Lung Protective Ventilation based on Donor Size is associate
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Mechanical ventilation immediately after lung transplantation may impact the development of primary graft dysfunction (PGD), particularly in cases of donor-recipient size mismatch as ventilation is typically based on the recipient rather than donor size.

Researchers conducted a retrospective cohort study of adult bilateral lung transplant recipients. They defined donor-based lung-protective ventilation (dLPV) as 6-8ml/kg of donor ideal body weight and plateau pressure <30cmH2O. They calculated the donor-recipient predicted total lung capacity (pTLC) ratio and used logistic regression to examine relationships between pTLC ratio, dLPV, and PGD grade 3 at 48-72 hours.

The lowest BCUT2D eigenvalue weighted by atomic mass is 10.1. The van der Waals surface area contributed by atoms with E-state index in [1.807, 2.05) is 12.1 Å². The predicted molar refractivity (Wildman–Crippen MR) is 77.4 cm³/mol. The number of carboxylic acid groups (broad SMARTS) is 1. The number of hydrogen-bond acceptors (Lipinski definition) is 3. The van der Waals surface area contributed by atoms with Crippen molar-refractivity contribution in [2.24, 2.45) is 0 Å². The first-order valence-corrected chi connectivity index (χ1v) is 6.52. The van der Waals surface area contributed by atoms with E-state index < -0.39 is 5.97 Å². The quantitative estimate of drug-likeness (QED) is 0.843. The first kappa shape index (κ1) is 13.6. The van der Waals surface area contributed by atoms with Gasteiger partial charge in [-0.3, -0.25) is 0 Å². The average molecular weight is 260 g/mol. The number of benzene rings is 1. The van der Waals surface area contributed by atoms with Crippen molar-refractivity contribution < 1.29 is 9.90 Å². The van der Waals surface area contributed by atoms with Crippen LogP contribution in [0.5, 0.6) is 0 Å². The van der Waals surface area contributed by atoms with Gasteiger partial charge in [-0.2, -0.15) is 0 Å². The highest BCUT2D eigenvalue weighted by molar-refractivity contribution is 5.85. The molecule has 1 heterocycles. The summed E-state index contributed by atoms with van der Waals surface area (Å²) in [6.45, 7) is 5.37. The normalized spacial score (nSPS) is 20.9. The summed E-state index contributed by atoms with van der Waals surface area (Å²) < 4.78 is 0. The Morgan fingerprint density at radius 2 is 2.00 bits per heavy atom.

The cohort included 373 recipients; 24 developed PGD grade 3 at 48-72 hours, and 213 received dLPV.

- The mean pTLC ratio was 1.04±0.18. dLPV was associated with significantly lower risks of PGD grade 3 and 1-year mortality.

- There was a significant association between the pTLC ratio and the risk of PGD grade 3, but this was attenuated by the use of dLPV.

dLPV is associated with decreased risk of PGD grade 3 at 48-72 hours and decreased 1-year mortality. Additionally, dLPV attenuates the association between pTLC and both PGD grade 3 and 1-year mortality. Donor-based ventilation strategies may help to mitigate the risk of PGD and other adverse outcomes associated with size mismatch after lung transplantation.

The Journal of Heart and Lung Transplantation
Source: https://doi.org/10.1016/j.healun.2021.06.016
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